I first started out I worked for a branch of the intelligence services. Nothing terribly exciting, just a communications and IT specialist. Well okay, some of the time it was very exciting, but I can’t go into that.
Embedded in the culture was the concept of “need to know.” To minimize the risk that secrets would leak, you were only told things that were essential to perform your role. Nothing more, nothing less. For this to work, we all had to rely on someone at a more senior level making an accurate judgment about what we needed to know. Only they were allowed to see the bigger picture.
In fact, it was even a little risky asking questions lest suspicions were aroused. So generally people kept their heads down and did their job.
Why am I sharing this little snippet from my deep and distant past with you today?
It occurred to me the other day that a great many project managers are operating on a “need to know” basis, and a lot of the time, this is self-imposed.
Some of the reasons I’ve heard for this include:
- “I don’t have time to listen to things which do not make a direct contribution to my deliverables.”
- “They wouldn’t tell me even if I asked.”
- “My job is to manage the project not get involved in broader issues.”
- “I’m not interested in the politics.”
- “As if I haven’t got enough to do already.”
Without a doubt, working on a “need to know” basis, be it self-imposed or not, creates a huge number of problems.
Project managers in this situation also complain about not being involved in the bigger decisions, losing the resources they need to do the job, struggling to get their stakeholders aligned, fighting wavering support for their project, wondering whatever happened to their sponsor, and more besides.
The answers to all of these challenges and problems lie in the region beyond the immediate “need to know.” Dare I say it, in the region where you are trusting that someone else knows what they are doing, and what you need to know.
In reality, what I am challenging here are the boundaries of what you need to know. Extending these limits will help you to make progress on solving these issues.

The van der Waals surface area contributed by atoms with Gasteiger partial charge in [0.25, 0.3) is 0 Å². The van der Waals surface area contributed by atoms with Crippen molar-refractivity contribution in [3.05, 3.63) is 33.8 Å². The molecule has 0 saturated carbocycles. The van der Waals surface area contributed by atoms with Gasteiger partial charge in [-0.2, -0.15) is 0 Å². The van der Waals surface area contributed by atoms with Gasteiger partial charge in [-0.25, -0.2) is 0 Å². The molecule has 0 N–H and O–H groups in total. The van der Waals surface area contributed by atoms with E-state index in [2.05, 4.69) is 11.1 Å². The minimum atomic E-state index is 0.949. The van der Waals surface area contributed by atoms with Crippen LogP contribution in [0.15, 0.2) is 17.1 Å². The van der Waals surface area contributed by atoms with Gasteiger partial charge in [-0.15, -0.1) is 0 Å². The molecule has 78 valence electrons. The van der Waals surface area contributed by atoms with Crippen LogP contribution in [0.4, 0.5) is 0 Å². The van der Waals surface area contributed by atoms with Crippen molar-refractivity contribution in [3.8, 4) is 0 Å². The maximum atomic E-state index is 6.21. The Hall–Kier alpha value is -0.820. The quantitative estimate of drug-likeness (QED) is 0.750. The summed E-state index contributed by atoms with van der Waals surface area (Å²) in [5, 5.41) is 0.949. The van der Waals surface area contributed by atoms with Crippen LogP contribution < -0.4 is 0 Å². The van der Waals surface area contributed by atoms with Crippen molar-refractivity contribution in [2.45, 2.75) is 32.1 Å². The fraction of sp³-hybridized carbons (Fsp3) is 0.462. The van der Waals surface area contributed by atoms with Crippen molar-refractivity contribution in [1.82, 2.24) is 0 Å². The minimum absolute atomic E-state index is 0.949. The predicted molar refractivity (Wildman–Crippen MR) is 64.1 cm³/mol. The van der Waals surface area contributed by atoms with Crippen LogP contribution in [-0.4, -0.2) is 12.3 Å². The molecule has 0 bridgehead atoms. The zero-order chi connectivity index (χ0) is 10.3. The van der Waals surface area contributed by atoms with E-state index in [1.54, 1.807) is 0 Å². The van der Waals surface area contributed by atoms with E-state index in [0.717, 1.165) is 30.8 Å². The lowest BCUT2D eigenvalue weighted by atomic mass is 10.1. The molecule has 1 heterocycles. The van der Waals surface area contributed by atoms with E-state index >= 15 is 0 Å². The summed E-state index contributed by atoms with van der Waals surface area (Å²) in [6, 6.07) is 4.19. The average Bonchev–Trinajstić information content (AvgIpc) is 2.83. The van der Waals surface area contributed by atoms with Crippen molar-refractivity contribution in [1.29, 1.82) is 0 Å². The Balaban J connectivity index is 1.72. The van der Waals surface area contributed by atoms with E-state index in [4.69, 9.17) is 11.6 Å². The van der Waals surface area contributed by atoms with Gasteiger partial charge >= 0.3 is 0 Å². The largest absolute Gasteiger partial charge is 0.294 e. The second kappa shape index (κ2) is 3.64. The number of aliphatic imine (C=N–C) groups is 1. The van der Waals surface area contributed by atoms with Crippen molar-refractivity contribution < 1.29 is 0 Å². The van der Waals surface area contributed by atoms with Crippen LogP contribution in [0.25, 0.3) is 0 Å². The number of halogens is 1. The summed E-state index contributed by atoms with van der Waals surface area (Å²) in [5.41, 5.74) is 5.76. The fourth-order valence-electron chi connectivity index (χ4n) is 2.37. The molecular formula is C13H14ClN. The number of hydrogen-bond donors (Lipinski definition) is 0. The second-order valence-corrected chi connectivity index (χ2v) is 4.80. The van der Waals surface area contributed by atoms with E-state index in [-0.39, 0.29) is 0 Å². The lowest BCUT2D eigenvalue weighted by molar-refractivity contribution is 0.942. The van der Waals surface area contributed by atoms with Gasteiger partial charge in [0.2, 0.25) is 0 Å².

So, if you are blighted by some or all of the problems above, isn’t it time you did something about it?
Here are five ways you can begin to step beyond your current “need to know.”
- Whenever you are asked to do something, at least attempt to dig a little bit deeper. What is driving their request? Why is it important? At the moment they are asking you, you have a little power over them, so use it to gather some more intelligence about the wider issues and challenges.
- Learn to sell the benefits of people giving you wider knowledge. In the majority of cases, when someone is asking for something, they will be (innocently perhaps) omitting things that will help you to deliver a better solution. Isn’t it beholden upon you as a professional to investigate fully so you can deliver the requisite quality?
- On the other hand, when you are asking for something from someone else, probe a little deeper into the challenges your request presents to the individual. Don’t just assert yourself or demand they comply. Maybe, if you knew their situation better, you could gain some economies. At the very least you’ll improve the relationship.
- Make it a team effort and send out your scouts. This doesn’t need to be additional work, just encouraging them to pick up clues about the wider agendas as they go about their work for you. Bringing this element into your regular meetings will help to get the whole team to broaden their horizons and start to expand the boundaries of “need to know.”
- Get curious and treat it as a a puzzle. If you engage in this work reluctantly, you are almost guaranteed to fail in acquiring the necessary intelligence. Pursuing these intriguing insights with a spirit of adventure is almost certainly guaranteed to lead to success.
All of these things need to be cultivated and become part of your modus operandi. When they are, you will quickly develop an intuitive grasp of the politics surrounding the work you love to do.
As an amusing way to end this short article, I’d like to share a little-known fact about the security services, at least as they were in my day.
If you wanted to get promoted, you had to demonstrate that you knew what was really going on, way beyond your “need to know.” Even they recognised that people needed to be able to see the bigger picture in order to successfully move up the ranks.
In effect, senior management were respecting the pursuit of secrets that people were not supposed to know, and more importantly, were not supposed to pursue!